This morning, determined to keep a positive attitude, we take to the teeming roads of Vietnam once more. Now mentally prepared to let the chaos wash over us, the constant dance of dodging people and oncoming traffic is actually pretty fun. It has taken a few days, but we're getting used to the pace of Vietnam.
…and with smiles like these to cheer us on, we're finding it easier and easier.
Not far out of town, we pull off the road to check out our first Vietnamese market. Since neither of us relishes the idea of pushing our bicycles through a crowd, Tara agrees to stay with the bikes while I make my way around on foot.
I am ridiculously out-of-place with my shiny black spandex riding shorts, camera, and helmet (which for reasons unknown, I am still carrying). Absolutely every person with whom I make eye contact gives me a long and curious stare. It's no bother; two years of being a foreigner has rendered me wholly numb to sticking out like a sore thumb.
At the heart of the bustling market, I can hear a faint chorus of chirping. Making my way towards the sound, I discover a basket full of ducklings! Excited to document the crippling level of cuteness on display, I pull out my sound recorder.
Several of the dinky little fluffballs take notice of the giant piece of electronics looming overhead, and pause their incessant twittering just long enough to scramble over their brothers and sisters (with uncoordinated webbed feet flailing), eager to peck at the plastic intruder.
Every time one of the floppy little fowls tumbles its way towards my hand, I must resist a visceral urge to scoop it up and squeeze. What is it about human biology that makes baby animals so compelling, and why do I want to literally hug them to death? These are counter-productive urges, Nature.
After a spin around the crowded, market-filled block, Tyler returns grinning, and ushers me on my way as he secures hold of both our bicycles. As I slip through the crowds, I, too, am far from blending in, garnering looks left and right.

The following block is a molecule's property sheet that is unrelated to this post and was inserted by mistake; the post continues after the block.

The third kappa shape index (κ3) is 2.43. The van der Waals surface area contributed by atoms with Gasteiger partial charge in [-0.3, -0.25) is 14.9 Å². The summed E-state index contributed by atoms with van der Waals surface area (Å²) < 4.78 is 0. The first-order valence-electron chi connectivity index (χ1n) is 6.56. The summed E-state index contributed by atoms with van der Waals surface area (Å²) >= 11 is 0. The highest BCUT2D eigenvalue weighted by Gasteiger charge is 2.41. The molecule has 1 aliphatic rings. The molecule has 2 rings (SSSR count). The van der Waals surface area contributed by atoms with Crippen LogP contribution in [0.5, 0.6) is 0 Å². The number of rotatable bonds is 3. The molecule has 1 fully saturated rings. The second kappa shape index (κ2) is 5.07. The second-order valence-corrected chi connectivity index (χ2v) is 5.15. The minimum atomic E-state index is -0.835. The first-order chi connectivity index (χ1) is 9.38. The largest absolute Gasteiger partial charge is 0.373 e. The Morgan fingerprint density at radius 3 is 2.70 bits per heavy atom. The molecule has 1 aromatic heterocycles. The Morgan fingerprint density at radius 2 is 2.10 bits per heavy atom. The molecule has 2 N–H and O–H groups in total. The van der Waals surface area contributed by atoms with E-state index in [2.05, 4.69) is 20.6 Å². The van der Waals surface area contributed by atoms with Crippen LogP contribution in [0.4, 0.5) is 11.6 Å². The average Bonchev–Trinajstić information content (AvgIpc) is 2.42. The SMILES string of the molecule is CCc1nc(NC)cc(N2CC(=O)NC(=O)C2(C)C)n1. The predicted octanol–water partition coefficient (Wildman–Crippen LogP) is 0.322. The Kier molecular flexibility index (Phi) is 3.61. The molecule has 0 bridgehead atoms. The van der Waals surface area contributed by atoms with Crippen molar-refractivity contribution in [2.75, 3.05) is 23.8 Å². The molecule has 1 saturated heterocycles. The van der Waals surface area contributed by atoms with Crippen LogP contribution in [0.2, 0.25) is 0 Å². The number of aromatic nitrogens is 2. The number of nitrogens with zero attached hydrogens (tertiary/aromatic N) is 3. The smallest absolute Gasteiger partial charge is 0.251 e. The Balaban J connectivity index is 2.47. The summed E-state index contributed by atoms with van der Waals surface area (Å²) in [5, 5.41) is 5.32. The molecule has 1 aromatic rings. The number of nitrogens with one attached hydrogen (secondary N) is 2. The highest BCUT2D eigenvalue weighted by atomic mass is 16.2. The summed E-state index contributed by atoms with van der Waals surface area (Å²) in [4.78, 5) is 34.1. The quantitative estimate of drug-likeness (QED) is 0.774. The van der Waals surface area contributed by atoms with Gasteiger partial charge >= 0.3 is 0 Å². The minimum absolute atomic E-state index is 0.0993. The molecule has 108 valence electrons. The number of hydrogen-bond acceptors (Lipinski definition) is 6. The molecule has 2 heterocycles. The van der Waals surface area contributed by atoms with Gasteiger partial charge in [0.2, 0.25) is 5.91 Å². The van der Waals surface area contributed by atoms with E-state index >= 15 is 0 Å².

While I squat down to coo at the flat basket of the pint-sized chirping fluff-balls resting on the ground, I can feel hundreds of eyes on my back, and notice market sellers doing confused double-takes at my presence. Then they smile and point, and chatter to each other in rapid-fire Vietnamese. My best guess is that they're saying something like:
Hey, I could swear there was just a guy in black spandex and a helmet doing the –exact same thing– just a few minutes ago!
After fully appreciating the duckies and resisting the urge to scoop them all up and take them away in my panniers, I move on to the other market stalls. My first stop is at banana lady's domain. She's awesome and old and very, very smiley, so I buy some bananas which we're sure to use as a snack.
She seems to be as happy about this as she is about all the attention she gets from her peers when the white girl with weird tan lines pays her a visit. I just love her little red cardigan!
Next is the seafood lady. Though I have no call to buy her product, she is very enthusiastic about showing off her fresh grey shrimp, thanks to the egging on of her friend sitting nearby. The friend laughs, and then the shrimp lady laughs, and then I laugh at the absurdity of it all. Then, I thank her, and carry on.
Encroaching on the main market thoroughfare is my final stop: the iced jelly dessert stall. On ridiculously small stools that make me think of kindergarten, old women squat around a laughably minuscule table, rear ends dangerously close to the comings and goings of the market. They chat, eat spoonfuls of the chilled milk-and-jelly concoction, and they watch the world go by.
Upon seeing me hover for a moment, the elderly ladies rustle up another stool and pat it, welcoming me into the fold. I am happy to comply, sitting in the middle of the road, waiting for my dessert. Behind the table, a woman takes a glass and scoops in all manner of colorful agar-agar cubes, strings, and zigzag shapes. Then, she adds a few ice cubes, and pours over a ladleful of white liquid that tastes of thinned, sweetened coconut milk.
Though a bit odd, it's a delicious and refreshing light dessert for a hot day such as this.
While Tara explores the market, I practice my Vietnamese with a curious and outgoing young boy. I teach him one through five in English, and he does the same for me in Vietnamese (much to the delight of his mother and her friends). When Tara returns, and we say our goodbyes, his mother rushes to hold him up, pointing excitedly at the camera for us to take a picture:
This is shaping up to be a great day!